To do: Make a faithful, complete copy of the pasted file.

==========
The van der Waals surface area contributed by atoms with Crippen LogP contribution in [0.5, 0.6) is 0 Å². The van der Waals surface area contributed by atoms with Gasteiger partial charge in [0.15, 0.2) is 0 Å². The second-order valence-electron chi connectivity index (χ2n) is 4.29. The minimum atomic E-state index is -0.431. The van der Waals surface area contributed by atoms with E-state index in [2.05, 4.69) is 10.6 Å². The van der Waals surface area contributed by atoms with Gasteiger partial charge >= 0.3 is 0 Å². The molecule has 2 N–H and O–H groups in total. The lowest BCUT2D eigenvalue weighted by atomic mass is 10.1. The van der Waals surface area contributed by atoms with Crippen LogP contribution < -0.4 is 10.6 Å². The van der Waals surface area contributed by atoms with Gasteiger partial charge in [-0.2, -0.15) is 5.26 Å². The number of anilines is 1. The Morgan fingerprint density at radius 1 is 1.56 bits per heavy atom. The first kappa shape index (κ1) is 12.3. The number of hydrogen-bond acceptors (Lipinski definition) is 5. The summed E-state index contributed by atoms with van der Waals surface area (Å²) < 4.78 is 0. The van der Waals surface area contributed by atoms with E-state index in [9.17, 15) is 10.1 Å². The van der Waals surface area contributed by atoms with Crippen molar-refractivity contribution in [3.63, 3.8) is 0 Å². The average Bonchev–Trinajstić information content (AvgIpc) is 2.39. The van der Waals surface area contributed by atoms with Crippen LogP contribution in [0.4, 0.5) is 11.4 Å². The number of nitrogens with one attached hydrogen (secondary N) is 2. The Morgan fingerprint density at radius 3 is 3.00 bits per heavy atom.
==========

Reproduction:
The van der Waals surface area contributed by atoms with Crippen LogP contribution in [0.5, 0.6) is 0 Å². The van der Waals surface area contributed by atoms with Gasteiger partial charge in [0.15, 0.2) is 0 Å². The second-order valence-electron chi connectivity index (χ2n) is 4.29. The minimum atomic E-state index is -0.431. The van der Waals surface area contributed by atoms with E-state index in [2.05, 4.69) is 10.6 Å². The van der Waals surface area contributed by atoms with Gasteiger partial charge >= 0.3 is 0 Å². The molecule has 2 N–H and O–H groups in total. The lowest BCUT2D eigenvalue weighted by atomic mass is 10.1. The van der Waals surface area contributed by atoms with Crippen LogP contribution < -0.4 is 10.6 Å². The van der Waals surface area contributed by atoms with Gasteiger partial charge in [-0.2, -0.15) is 5.26 Å². The number of anilines is 1. The Morgan fingerprint density at radius 1 is 1.56 bits per heavy atom. The first kappa shape index (κ1) is 12.3. The number of hydrogen-bond acceptors (Lipinski definition) is 5. The summed E-state index contributed by atoms with van der Waals surface area (Å²) < 4.78 is 0. The van der Waals surface area contributed by atoms with E-state index in [9.17, 15) is 10.1 Å². The van der Waals surface area contributed by atoms with Crippen molar-refractivity contribution in [3.63, 3.8) is 0 Å². The average Bonchev–Trinajstić information content (AvgIpc) is 2.39. The van der Waals surface area contributed by atoms with Crippen LogP contribution in [0.4, 0.5) is 11.4 Å². The number of nitrogens with one attached hydrogen (secondary N) is 2. The Morgan fingerprint density at radius 3 is 3.00 bits per heavy atom.